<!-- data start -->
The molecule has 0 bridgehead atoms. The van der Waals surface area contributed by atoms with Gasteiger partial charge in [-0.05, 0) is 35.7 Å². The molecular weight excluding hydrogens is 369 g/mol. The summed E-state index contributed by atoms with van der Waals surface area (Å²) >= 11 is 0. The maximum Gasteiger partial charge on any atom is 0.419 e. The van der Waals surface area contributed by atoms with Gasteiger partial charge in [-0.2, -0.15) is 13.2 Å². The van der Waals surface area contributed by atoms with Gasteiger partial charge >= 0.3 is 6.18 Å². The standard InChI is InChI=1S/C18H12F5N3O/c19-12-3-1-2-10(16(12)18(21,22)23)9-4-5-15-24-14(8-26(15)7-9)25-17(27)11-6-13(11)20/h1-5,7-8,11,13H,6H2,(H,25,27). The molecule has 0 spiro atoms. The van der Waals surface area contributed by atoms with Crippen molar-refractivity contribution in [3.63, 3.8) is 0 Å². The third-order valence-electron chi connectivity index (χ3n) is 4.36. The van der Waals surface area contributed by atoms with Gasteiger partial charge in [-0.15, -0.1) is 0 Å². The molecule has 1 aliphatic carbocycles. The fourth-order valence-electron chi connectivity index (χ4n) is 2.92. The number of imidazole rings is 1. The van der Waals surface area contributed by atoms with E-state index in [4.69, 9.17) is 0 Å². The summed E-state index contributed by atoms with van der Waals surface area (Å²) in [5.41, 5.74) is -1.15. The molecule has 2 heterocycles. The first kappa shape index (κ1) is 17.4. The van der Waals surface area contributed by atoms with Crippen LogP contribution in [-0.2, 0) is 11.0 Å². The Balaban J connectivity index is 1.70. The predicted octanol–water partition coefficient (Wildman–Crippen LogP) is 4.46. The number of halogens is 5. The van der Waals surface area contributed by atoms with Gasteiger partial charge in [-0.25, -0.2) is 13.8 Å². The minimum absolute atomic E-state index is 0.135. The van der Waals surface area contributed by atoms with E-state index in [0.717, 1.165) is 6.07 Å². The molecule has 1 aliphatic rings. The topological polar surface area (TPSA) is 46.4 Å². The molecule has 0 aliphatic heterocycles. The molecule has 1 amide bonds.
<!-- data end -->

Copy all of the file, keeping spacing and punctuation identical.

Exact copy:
The molecule has 0 bridgehead atoms. The van der Waals surface area contributed by atoms with Gasteiger partial charge in [-0.05, 0) is 35.7 Å². The molecular weight excluding hydrogens is 369 g/mol. The summed E-state index contributed by atoms with van der Waals surface area (Å²) >= 11 is 0. The maximum Gasteiger partial charge on any atom is 0.419 e. The van der Waals surface area contributed by atoms with Gasteiger partial charge in [-0.2, -0.15) is 13.2 Å². The van der Waals surface area contributed by atoms with Gasteiger partial charge >= 0.3 is 6.18 Å². The standard InChI is InChI=1S/C18H12F5N3O/c19-12-3-1-2-10(16(12)18(21,22)23)9-4-5-15-24-14(8-26(15)7-9)25-17(27)11-6-13(11)20/h1-5,7-8,11,13H,6H2,(H,25,27). The molecule has 0 spiro atoms. The van der Waals surface area contributed by atoms with Crippen molar-refractivity contribution in [3.63, 3.8) is 0 Å². The third-order valence-electron chi connectivity index (χ3n) is 4.36. The van der Waals surface area contributed by atoms with Gasteiger partial charge in [-0.15, -0.1) is 0 Å². The molecule has 1 aliphatic carbocycles. The fourth-order valence-electron chi connectivity index (χ4n) is 2.92. The number of imidazole rings is 1. The van der Waals surface area contributed by atoms with E-state index in [4.69, 9.17) is 0 Å². The summed E-state index contributed by atoms with van der Waals surface area (Å²) in [5.41, 5.74) is -1.15. The molecule has 2 heterocycles. The first kappa shape index (κ1) is 17.4. The van der Waals surface area contributed by atoms with Crippen LogP contribution in [-0.2, 0) is 11.0 Å². The Balaban J connectivity index is 1.70. The predicted octanol–water partition coefficient (Wildman–Crippen LogP) is 4.46. The number of halogens is 5. The van der Waals surface area contributed by atoms with Gasteiger partial charge in [-0.25, -0.2) is 13.8 Å². The minimum absolute atomic E-state index is 0.135. The van der Waals surface area contributed by atoms with E-state index in [0.717, 1.165) is 6.07 Å². The molecule has 1 aliphatic rings. The topological polar surface area (TPSA) is 46.4 Å². The molecule has 0 aliphatic heterocycles. The molecule has 1 amide bonds.